Posted by: gregory2481 | September 2, 2009 2:46 PM | Report abuse

Closing post offices????

OMG!!!! PO's are where the loony-left d-crat socialists plan to have everybody stand in line to get their limited, rationed allotment of government-controlled healthcare!

Now we'll have to stand in the street while waiting days and weeks for our little piece of socialist heathcare.

Posted by: LoonyLeft | September 2, 2009 3:08 PM | Report abuse

just wait till UPS or FedX takes over the PO. The PO is one of the major factors our country's success. The PO's success could only have been accomplished as a public entity. Now there are some who think they'll get a better deal by privatizing the PO.

My bet is that, without the PO UPS and FedX will split the wealth and eliminate the poor performers like most of the rural areas. The end result, just like the health insurance industry the cherry picking will begin and the low performers will be dropped or, as in the the health insurance industry prices will be raised to impossible levels.

Oh, that won't happen because, what, the Government will guarantee universal reasonable access by paying the UPS's and FedX's to cover their loses and insure shareholder profits. Actually, the PO system would be a good place for China to invest. Nothing like having the hated Communists in bed with you, in your own country.

Next, privatization of the highway system. Maybe we can get a company like AIG to buy it whole. Or failing that, parcel it out by the mile to the highest bidder. Capitalism at its best, better by a few extra pairs of shoes now. Because, you won't be able to pay the new highway fees the AIG type will ask or if sold by the mile you'll be stopping at every toll.

We Americans are really good at shooting ourselves in the foot.

I'm waiting for the highways to be privatized. Two choices, a big company like Walmat/China

Posted by: JedG | September 2, 2009 4:13 PM | Report abuse

Potter should come clean as to some of the Postal upper mgmt percs-- free health ins, paying for moves, and annual 5 figure bonuses for execs.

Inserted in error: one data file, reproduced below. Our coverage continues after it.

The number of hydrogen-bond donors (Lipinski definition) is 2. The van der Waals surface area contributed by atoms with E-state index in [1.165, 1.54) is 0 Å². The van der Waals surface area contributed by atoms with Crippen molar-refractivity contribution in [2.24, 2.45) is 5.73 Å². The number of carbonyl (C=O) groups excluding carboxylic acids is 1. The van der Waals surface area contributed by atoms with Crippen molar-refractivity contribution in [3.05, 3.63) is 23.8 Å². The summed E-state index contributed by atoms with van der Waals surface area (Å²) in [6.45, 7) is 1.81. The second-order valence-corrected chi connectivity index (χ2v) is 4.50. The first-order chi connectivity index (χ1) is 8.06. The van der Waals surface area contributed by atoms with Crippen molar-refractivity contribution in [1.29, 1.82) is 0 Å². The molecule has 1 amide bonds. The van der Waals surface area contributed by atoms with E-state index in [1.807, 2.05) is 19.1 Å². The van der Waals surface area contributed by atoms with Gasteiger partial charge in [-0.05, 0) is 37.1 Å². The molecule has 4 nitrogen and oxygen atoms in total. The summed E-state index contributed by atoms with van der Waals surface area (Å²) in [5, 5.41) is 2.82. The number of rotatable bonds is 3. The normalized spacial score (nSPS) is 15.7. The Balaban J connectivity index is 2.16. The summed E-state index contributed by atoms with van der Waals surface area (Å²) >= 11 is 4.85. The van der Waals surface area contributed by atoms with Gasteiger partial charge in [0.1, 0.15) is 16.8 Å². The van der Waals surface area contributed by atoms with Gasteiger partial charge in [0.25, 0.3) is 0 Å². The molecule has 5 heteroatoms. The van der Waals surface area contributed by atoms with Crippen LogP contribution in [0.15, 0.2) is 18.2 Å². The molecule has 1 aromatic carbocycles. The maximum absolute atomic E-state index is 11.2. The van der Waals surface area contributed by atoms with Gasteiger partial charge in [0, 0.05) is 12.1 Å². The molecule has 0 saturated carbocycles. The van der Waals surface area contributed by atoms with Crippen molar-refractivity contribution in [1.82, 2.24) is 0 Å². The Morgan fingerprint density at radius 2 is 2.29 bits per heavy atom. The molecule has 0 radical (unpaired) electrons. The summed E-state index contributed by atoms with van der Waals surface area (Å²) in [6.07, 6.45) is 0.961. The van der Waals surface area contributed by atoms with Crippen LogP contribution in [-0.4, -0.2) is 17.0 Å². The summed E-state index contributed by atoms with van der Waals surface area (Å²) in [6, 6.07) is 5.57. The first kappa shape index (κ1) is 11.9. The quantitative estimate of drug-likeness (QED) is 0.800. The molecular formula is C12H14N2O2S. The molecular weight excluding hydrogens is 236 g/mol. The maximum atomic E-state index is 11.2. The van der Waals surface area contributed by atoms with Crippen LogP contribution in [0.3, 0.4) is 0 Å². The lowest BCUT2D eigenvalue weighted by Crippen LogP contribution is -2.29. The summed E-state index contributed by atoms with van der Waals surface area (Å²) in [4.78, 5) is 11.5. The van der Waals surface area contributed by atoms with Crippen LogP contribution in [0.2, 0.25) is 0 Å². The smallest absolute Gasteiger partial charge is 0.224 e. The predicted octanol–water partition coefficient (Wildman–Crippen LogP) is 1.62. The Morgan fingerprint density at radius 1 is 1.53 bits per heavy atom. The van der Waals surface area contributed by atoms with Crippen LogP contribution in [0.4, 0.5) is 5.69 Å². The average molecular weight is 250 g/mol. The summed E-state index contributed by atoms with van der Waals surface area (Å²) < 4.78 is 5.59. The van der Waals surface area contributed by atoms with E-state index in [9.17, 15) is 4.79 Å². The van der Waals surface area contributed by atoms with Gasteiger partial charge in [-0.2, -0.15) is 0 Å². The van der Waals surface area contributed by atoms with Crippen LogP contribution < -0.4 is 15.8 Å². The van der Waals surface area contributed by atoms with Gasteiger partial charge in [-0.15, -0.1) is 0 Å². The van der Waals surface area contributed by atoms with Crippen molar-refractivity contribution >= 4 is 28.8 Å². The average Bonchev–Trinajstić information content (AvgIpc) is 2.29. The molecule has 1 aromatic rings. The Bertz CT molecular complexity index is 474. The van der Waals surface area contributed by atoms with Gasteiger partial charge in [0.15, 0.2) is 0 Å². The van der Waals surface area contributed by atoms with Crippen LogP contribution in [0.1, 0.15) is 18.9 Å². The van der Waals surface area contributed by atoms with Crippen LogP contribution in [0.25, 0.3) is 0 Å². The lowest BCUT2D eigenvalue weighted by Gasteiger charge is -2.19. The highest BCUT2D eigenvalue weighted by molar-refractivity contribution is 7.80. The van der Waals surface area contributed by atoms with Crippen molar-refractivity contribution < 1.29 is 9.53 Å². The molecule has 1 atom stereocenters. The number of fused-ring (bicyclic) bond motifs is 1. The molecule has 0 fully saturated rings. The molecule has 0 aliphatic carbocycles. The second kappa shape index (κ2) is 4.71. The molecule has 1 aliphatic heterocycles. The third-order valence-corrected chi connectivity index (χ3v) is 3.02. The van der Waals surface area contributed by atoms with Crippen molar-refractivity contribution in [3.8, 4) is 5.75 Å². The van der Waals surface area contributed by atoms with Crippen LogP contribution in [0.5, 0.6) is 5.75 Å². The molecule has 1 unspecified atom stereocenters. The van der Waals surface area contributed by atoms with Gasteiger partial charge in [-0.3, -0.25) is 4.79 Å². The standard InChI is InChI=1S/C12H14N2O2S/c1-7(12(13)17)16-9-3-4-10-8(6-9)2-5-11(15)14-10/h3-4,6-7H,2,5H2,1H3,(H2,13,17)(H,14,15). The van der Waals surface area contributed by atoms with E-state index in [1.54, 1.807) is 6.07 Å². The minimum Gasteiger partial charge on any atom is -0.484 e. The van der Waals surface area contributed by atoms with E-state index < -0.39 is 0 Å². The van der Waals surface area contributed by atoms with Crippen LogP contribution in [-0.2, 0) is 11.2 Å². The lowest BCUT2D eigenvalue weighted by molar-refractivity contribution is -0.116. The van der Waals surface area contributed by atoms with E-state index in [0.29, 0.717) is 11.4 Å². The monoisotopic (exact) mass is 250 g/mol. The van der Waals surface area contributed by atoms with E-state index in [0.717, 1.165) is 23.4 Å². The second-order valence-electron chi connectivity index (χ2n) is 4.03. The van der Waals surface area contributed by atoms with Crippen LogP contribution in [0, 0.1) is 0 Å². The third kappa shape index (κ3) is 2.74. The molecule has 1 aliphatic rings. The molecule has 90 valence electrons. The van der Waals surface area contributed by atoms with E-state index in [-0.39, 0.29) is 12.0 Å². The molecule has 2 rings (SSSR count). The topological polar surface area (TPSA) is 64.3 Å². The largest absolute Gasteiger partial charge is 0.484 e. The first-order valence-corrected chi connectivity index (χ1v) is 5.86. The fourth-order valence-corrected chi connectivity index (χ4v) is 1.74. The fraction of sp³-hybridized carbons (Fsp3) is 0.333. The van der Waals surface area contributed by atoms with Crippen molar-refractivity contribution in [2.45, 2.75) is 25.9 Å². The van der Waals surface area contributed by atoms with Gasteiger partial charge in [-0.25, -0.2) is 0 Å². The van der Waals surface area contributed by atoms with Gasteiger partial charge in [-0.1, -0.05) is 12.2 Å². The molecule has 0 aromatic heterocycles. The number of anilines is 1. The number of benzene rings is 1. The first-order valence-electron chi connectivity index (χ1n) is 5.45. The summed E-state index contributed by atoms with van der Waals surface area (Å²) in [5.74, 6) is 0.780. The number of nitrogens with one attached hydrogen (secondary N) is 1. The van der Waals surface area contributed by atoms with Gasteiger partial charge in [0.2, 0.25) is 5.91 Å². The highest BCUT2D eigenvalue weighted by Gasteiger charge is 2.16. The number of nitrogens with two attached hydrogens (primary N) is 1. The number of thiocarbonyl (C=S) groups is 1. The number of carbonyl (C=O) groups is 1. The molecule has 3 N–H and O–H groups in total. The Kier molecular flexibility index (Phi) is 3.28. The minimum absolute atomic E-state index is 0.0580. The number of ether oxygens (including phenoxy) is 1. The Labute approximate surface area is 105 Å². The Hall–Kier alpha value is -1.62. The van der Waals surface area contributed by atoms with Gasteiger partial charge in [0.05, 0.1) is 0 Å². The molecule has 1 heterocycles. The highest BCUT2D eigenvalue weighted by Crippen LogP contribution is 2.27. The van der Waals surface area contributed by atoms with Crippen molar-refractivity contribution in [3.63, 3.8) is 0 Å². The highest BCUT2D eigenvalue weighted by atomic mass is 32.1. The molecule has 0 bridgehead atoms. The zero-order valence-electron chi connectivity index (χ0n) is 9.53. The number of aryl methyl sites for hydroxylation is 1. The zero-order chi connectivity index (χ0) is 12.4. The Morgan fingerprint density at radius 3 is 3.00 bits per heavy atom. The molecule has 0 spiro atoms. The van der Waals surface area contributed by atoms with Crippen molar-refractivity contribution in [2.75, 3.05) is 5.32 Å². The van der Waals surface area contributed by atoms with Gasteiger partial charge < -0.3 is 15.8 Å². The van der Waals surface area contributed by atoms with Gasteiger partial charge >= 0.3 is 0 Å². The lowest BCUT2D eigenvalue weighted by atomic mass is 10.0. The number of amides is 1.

Posted by: almelbe | September 2, 2009 6:58 PM | Report abuse

Well whoopsy daisy. Let's see there must be lotza reasons to close postoffices. Take for example Hermosa Beach and Redondo Beach. Long lines all the time. Waiting list for PO Boxes. And maybe some valuable real estate given the word "beach."

Darn straight-- extend that principle to Georgetown, Bethesda, Boca Raton ect. ect.

Of course both p/o/.'s are sort of dumpy in a decrepit rundown sort of way. I'm betting on H.B. to stay open as it's the "town's" post office accross from city hall. North Redondo? Too much parking- letz sell it.

Posted by: thealaskan | September 2, 2009 8:56 PM | Report abuse

They should really look into how they are making the decisions on which post offices to close- one on the list is that of my college, Hollins University, which is also available for individuals in that area of Roanoke, VA as well, and it has next to no expenses and is almost making pure profit- and considering they have committed to not laying off the postmaster there, the personnel cost is not even a factor as you just be paying that individual elsewhere. This seems like they just pulled names out of a hat and didn't bother to do any basic preliminary research before releasing this list and starting up a firestorm of reactions from the cities and neighborhoods who call many of those post offices their own.

Posted by: fleuredeflorida | September 3, 2009 9:49 AM | Report abuse